COMMENTARY
2:46 pm
Mon February 11, 2013

Decoding The Grammys' Upsets and Expectations

Nate Ruess, center, Andrew Dost, left, and Jack Antonoff, of the musical group fun., accept the award for song of the year for We Are Young at the 55th annual Grammy Awards.
Nate Ruess, center, Andrew Dost, left, and Jack Antonoff, of the musical group fun., accept the award for song of the year for We Are Young at the 55th annual Grammy Awards.
Credit John Shearer / AP

    

Was anyone else scratching their heads while watching the 55th Grammy Awards last night? I certainly was — I nominate the Grammys as the most confusing awards show of the season. Maybe it’s the Grammy nomination process that trips me up. In order to be eligible for an award last night, a song or album must have been released between Oct. 1, 2011 and Sept. 30, 2012.

See a Full List of Last Night's Winners

In the age of the YouTube music sensation, when the next big thing is probably still in elementary school, that meant a lot of last night's winning music felt as old as Croesus. Beyoncé won Best Traditional R&B Performance for “Love on Top,” which was released in Jan. 2012 — over a year ago.

Inconsistency in wins across Grammy categories has also long befuddled me. For instance, two songs from the Jay Z and Kanye West collaboration “Watch the Throne” win awards last night (“N****s in Paris” for Best Rap Performance and Best Rap Song, “No Church in the Wild” for Best Rap/Sung Collaboration). But the album itself lost out in the race for Best Rap Album to Kanye West’s “My Beautiful Dark Twisted Fantasy”? Plus, "Watch the Throne" lost that race in last year’s awards ceremony.

See what I mean about confusion? I can’t be the only one who’s feeling this way, so I decided to sort out the surprising from the mundane at last night’s ceremony — as a public service.

Surprising: Skrillex’s “Bangarang” beating out Avicii’s “Levels” for Best Dance Recording. If you are under the age of 30, odds are that you have heard Avicii’s “Levels” over 300 times in the past year — and that’s a safe guess, not an exaggeration.

Though radio play and popularity did not predict the majority of last night’s winners (If it had, “Call Me Maybe” would have won Song of the Year), Skrillex’s win might surprise those unfamiliar with dance and electronic music.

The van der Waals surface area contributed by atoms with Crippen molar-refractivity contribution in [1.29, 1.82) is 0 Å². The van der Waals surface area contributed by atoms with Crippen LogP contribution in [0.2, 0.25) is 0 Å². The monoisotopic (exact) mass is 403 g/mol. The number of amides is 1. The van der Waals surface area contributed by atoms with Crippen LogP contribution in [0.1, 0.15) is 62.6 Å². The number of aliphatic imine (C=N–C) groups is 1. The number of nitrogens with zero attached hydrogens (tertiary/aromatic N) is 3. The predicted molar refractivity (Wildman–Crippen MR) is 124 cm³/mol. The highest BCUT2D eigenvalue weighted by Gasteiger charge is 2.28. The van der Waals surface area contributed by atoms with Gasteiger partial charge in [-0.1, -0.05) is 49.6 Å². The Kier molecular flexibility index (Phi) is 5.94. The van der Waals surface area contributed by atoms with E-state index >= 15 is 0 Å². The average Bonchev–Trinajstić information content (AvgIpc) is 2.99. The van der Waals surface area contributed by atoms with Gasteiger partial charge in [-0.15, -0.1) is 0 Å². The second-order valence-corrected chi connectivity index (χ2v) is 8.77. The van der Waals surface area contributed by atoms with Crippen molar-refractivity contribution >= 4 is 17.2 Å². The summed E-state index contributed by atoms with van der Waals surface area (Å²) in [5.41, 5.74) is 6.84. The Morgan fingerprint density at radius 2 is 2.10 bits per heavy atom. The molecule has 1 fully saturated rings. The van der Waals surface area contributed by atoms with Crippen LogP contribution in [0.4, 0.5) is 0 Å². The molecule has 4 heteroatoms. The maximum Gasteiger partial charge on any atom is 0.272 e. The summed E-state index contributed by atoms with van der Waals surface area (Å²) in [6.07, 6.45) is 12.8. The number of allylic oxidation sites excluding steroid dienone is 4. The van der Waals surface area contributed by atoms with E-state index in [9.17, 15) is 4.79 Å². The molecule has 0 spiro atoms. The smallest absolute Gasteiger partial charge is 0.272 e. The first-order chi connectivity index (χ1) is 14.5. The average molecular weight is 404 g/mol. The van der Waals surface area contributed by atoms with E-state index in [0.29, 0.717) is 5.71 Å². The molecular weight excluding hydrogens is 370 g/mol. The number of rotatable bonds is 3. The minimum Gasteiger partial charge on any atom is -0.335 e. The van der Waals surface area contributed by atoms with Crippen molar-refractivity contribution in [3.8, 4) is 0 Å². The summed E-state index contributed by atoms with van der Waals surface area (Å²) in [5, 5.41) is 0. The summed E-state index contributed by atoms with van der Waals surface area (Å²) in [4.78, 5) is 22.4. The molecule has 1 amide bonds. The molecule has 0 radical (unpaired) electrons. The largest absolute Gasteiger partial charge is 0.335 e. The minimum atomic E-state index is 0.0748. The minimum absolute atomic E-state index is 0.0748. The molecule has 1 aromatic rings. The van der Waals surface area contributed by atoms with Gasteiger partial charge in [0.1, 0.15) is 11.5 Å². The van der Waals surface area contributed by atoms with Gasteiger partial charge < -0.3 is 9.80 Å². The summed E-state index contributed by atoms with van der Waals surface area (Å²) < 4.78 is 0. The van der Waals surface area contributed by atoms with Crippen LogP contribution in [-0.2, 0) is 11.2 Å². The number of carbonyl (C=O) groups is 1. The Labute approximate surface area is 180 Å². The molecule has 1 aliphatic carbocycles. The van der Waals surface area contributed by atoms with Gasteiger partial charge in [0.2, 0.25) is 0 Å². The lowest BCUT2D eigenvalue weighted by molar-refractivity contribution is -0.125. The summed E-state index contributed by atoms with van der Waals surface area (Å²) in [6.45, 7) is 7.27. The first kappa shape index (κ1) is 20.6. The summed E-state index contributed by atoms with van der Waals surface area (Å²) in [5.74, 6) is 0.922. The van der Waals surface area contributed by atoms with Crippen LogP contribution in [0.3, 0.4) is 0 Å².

Not Surprising: Mumford & Sons winning Album of the Year. "Babel" had more commercial appeal than that the nominations from Jack White, Frank Ocean, and The Black Keys. While fun. may have more fans than Mumford & Sons, “Some Nights” was uneven, with highs (the namesake song “Some Nights”) and lows (“All Alright”). News outlets like CNN predicted a win for Mumford & Sons in advance.  

Surprising: Fun. winning best new artist. This award isn’t surprising based on fun.’s success in the past year — they had two explosive hits, “Some Nights” and “We Are Young.” Though the competition in this category was tough — I would have voted for Alabama Shakes, and many thought Frank Ocean should win — fun. earned this award.

So why is it surprising? Well, “Some Nights” is fun.’s second album. Their first, “Aim and Ignite,” was released in 2010. That makes fun. a not so new artist, even by Grammy standards.

Not Surprising: Adele’s win for Best Pop Solo Performance for “Set Fire to the Rain (Live).” At this point, when Adele is nominated for anything, it’s wise to anticipate a win.

Surprising: Bonnie Raitt beating out The Lumineers and Mumford and Sons for Best Americana Album. Raitt, who is best known for hits like 1991’s “I Can’t Make You Love Me,” received critical acclaim for her album “Slipstream,” earning four stars from Rolling Stone. But equally high acclaim for The Lumineers and Mumford and Sons, as well as the two bands’ commercial appeal, makes Raitt’s win a surprise.

Not Surprising: Gotye’s win for Best Alternative Album. For non-music nerds, Gotye may have been the only recognizable name in a category that included M83, Björk, Fiona Apple and Tom Waits. With his smash hit “Somebody that I Used to Know” also taking Best Pop Duo/Group Performance and Record of the Year, this award came as no surprise.

Surprising:  Taylor Swift losing Record of the Year for “We Are Never Ever Getting Back Together.” Taylor Swift might be a little bit miffed today — she won in only one out of her three nominations, for her song “Safe and Sound,” recoded with The Civil Wars, for Best Song Written for Visual Media (it appeared in “The Hunger Games”).

Many had predicted she would win Record of the Year, which focuses on a song’s performance, recording, and production, but Gotye crept in with a win for “Somebody that I Used to Know.” Luckily for Swift, there are likely more Grammys in her future.

Not Surprising: Drake’s win for Best Rap Album with “Take Care.” Drake’s album achieved incredible commercial success and high critical acclaim. It even coined a new word: “yolo.” The only surprising thing about this award is that after four albums, hits like “Headlines” and “Fancy,” and nearly 10 years in the business, this Grammy was Drake’s first win.

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